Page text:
The sea was calm. The horizon and the sky’s charcoal gradient were almost one. The beach were dotted with fishermen wearing headlamps over their buckets. I wondered about the state above – Queensland – and the cyclone up there. Tonight, dogs went for their walks, or sat on the grass as their owners looked at the beach, or ran along the white crash on the shore. My nose lifted. As walkers pass I smell the musk in their clothing. Under the Norfolk pines and above the grass the scent of fish and chips in white trays and paper bags slip through like oil on one’s fingers.
Today, I was a hound.
Earlier, Lynda and I hugged. She smelled sandalwood on me. In the afternoon I walked through Hyde Park and wondered if I sprayed Geranium Pour Monsieur from Frederic Malle, a gift from perfumer Daniel Pescio. I looked around, I smelled my jumper. Was it the woman drinking from the fountain? Was it just this part of the park? I circled. I searched for geranium and mint in the park. None were found other than the pines there – Hoop and Cook pines. It was the woman wearing green twenty metres ahead. We stopped at the lights on Park Street. I looked at her. A visitor. Another woman walked past. She wore Chanel No. 5. I walked up the stairs to the other side of the park and smelled mandarins, peeled and eaten. I felt my mouth tingle. Under the naves of the Hills fig trees, a younger woman walked past and she wore Narciso Rodriguez For Her.
I turned left towards the city. The grass was cut fresh. Its scent thick. It didn’t smell the green of grass or trees. It was not the smell of a romanticised green in perfume. In fact that volatile smell of freshly mown grass is a distress signal to ward off plant-eating insects. I wondered if the woman on top of her man knew that as they kissed and pressed against one another. Their black clothes on the grass almost made them one, too.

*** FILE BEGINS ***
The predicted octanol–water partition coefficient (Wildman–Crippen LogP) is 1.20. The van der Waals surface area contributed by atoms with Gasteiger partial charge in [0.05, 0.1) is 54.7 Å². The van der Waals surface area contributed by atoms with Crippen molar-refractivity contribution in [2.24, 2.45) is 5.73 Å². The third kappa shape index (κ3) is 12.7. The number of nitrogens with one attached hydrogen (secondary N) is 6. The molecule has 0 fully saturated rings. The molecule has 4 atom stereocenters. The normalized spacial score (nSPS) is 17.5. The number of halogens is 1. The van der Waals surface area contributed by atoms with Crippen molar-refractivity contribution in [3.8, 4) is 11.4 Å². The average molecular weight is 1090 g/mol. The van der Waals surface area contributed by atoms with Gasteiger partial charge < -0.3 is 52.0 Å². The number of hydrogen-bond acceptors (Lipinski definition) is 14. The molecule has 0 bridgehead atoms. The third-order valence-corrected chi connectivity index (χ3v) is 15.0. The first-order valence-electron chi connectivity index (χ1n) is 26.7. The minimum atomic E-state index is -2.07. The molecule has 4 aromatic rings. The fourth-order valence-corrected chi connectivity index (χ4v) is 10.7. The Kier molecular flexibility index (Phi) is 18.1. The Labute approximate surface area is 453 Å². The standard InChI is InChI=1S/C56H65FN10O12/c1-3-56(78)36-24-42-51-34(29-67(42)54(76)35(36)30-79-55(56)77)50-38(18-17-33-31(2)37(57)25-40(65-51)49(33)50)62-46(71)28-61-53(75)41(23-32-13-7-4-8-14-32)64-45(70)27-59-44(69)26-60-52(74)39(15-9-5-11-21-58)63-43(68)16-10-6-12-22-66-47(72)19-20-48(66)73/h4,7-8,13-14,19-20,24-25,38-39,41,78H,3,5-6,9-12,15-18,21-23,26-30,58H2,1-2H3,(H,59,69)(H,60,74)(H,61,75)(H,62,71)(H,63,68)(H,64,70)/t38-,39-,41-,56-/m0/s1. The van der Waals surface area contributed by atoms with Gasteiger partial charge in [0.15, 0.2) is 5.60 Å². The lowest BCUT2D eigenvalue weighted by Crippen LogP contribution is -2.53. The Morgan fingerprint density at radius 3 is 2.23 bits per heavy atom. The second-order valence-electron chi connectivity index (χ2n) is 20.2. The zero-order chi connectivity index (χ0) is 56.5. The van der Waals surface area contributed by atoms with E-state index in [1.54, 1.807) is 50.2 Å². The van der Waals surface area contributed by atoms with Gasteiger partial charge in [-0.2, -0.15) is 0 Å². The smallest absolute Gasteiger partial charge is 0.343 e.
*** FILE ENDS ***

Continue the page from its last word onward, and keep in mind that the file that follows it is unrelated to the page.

I read Denyse Beaulieu’s top ten spring scents. She included Pierre Bourdon’s Sous Les Magnolias. It isn’t stocked in Sydney, so I was content to smell Carlos Benaïm’s (I love saying that name) Eau de Magnolia, another Frederic Malle, from Mecca Cosmetica. It reminded me of Jean-Claude Ellena’s Jour d’Hermés, which my mum wears. I sprayed it on my left wrist and on top of my grey jumper. It’s still here. This is not a review but one thing is for sure, Eau de Magnolia’s sillage is great.
Sweat intensifies under my jumper, and my legs feel heavy. I am tired and hungry, and decide to have peanut butter on toast when I get home. As my night walk closes two more scents come. On a bench two men sit and talk. They wear CK One. And, as I walk up stairs I smell the trail of cigarette smoke from the woman ahead.